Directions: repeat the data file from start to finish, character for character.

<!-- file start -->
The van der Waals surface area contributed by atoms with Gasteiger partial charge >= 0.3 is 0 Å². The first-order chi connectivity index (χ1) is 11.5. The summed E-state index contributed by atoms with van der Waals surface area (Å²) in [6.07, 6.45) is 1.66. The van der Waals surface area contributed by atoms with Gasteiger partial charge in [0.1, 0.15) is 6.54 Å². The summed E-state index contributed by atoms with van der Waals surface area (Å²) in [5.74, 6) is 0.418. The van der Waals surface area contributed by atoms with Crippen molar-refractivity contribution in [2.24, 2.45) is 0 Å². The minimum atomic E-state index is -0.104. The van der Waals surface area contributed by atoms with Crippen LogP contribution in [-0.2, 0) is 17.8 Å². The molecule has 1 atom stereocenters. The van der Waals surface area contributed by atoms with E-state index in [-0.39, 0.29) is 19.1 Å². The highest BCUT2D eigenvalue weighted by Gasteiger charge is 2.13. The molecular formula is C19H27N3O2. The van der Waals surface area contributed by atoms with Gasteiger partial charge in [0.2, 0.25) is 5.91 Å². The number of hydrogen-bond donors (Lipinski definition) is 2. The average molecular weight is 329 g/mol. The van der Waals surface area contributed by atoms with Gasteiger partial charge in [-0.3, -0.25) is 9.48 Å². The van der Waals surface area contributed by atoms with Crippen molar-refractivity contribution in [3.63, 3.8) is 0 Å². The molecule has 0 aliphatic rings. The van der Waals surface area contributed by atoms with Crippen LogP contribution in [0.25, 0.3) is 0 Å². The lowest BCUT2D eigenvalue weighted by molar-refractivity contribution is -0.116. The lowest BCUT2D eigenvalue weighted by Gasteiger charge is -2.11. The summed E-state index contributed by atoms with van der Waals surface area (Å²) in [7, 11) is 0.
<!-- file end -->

The van der Waals surface area contributed by atoms with Gasteiger partial charge >= 0.3 is 0 Å². The first-order chi connectivity index (χ1) is 11.5. The summed E-state index contributed by atoms with van der Waals surface area (Å²) in [6.07, 6.45) is 1.66. The van der Waals surface area contributed by atoms with Gasteiger partial charge in [0.1, 0.15) is 6.54 Å². The summed E-state index contributed by atoms with van der Waals surface area (Å²) in [5.74, 6) is 0.418. The van der Waals surface area contributed by atoms with Crippen molar-refractivity contribution in [2.24, 2.45) is 0 Å². The minimum atomic E-state index is -0.104. The van der Waals surface area contributed by atoms with Crippen LogP contribution in [-0.2, 0) is 17.8 Å². The molecule has 1 atom stereocenters. The van der Waals surface area contributed by atoms with E-state index in [-0.39, 0.29) is 19.1 Å². The highest BCUT2D eigenvalue weighted by Gasteiger charge is 2.13. The molecular formula is C19H27N3O2. The van der Waals surface area contributed by atoms with Gasteiger partial charge in [0.2, 0.25) is 5.91 Å². The number of hydrogen-bond donors (Lipinski definition) is 2. The average molecular weight is 329 g/mol. The van der Waals surface area contributed by atoms with Gasteiger partial charge in [-0.3, -0.25) is 9.48 Å². The van der Waals surface area contributed by atoms with Crippen molar-refractivity contribution in [3.63, 3.8) is 0 Å². The molecule has 0 aliphatic rings. The van der Waals surface area contributed by atoms with Crippen LogP contribution in [0.25, 0.3) is 0 Å². The lowest BCUT2D eigenvalue weighted by molar-refractivity contribution is -0.116. The lowest BCUT2D eigenvalue weighted by Gasteiger charge is -2.11. The summed E-state index contributed by atoms with van der Waals surface area (Å²) in [7, 11) is 0.